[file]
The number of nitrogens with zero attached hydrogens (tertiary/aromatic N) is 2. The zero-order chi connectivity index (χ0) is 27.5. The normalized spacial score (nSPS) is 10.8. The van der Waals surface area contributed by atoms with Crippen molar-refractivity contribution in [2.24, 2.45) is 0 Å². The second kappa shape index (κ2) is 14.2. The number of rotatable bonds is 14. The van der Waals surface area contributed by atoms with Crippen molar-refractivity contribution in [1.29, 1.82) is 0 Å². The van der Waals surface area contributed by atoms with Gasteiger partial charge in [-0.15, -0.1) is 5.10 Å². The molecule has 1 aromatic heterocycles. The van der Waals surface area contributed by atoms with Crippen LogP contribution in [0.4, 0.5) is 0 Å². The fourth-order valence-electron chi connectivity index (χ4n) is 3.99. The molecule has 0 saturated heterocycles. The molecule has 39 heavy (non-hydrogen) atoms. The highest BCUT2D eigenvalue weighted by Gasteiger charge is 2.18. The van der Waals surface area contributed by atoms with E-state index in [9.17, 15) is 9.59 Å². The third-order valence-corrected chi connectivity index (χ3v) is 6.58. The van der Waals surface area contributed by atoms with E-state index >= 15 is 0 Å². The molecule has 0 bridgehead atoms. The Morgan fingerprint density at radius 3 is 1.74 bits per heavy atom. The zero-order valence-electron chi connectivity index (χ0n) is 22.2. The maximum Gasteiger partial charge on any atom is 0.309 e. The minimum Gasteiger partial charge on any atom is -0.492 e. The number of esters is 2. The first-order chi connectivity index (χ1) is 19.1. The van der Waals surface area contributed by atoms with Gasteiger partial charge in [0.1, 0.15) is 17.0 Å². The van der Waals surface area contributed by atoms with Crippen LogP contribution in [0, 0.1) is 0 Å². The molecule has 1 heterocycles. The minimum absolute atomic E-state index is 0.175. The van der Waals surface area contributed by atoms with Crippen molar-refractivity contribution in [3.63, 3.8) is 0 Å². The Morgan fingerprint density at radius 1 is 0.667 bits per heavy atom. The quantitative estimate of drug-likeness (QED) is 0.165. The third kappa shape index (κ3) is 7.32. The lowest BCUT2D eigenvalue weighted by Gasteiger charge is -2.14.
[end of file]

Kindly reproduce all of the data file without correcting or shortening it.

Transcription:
The number of nitrogens with zero attached hydrogens (tertiary/aromatic N) is 2. The zero-order chi connectivity index (χ0) is 27.5. The normalized spacial score (nSPS) is 10.8. The van der Waals surface area contributed by atoms with Crippen molar-refractivity contribution in [2.24, 2.45) is 0 Å². The second kappa shape index (κ2) is 14.2. The number of rotatable bonds is 14. The van der Waals surface area contributed by atoms with Crippen molar-refractivity contribution in [1.29, 1.82) is 0 Å². The van der Waals surface area contributed by atoms with Gasteiger partial charge in [-0.15, -0.1) is 5.10 Å². The molecule has 1 aromatic heterocycles. The van der Waals surface area contributed by atoms with Crippen LogP contribution in [0.4, 0.5) is 0 Å². The fourth-order valence-electron chi connectivity index (χ4n) is 3.99. The molecule has 0 saturated heterocycles. The molecule has 39 heavy (non-hydrogen) atoms. The highest BCUT2D eigenvalue weighted by Gasteiger charge is 2.18. The van der Waals surface area contributed by atoms with E-state index in [9.17, 15) is 9.59 Å². The third-order valence-corrected chi connectivity index (χ3v) is 6.58. The van der Waals surface area contributed by atoms with E-state index >= 15 is 0 Å². The molecule has 0 bridgehead atoms. The Morgan fingerprint density at radius 3 is 1.74 bits per heavy atom. The zero-order valence-electron chi connectivity index (χ0n) is 22.2. The maximum Gasteiger partial charge on any atom is 0.309 e. The minimum Gasteiger partial charge on any atom is -0.492 e. The number of esters is 2. The first-order chi connectivity index (χ1) is 19.1. The van der Waals surface area contributed by atoms with Gasteiger partial charge in [0.1, 0.15) is 17.0 Å². The van der Waals surface area contributed by atoms with Crippen LogP contribution in [0, 0.1) is 0 Å². The molecule has 1 heterocycles. The minimum absolute atomic E-state index is 0.175. The van der Waals surface area contributed by atoms with Crippen molar-refractivity contribution in [3.63, 3.8) is 0 Å². The Morgan fingerprint density at radius 1 is 0.667 bits per heavy atom. The quantitative estimate of drug-likeness (QED) is 0.165. The third kappa shape index (κ3) is 7.32. The lowest BCUT2D eigenvalue weighted by Gasteiger charge is -2.14.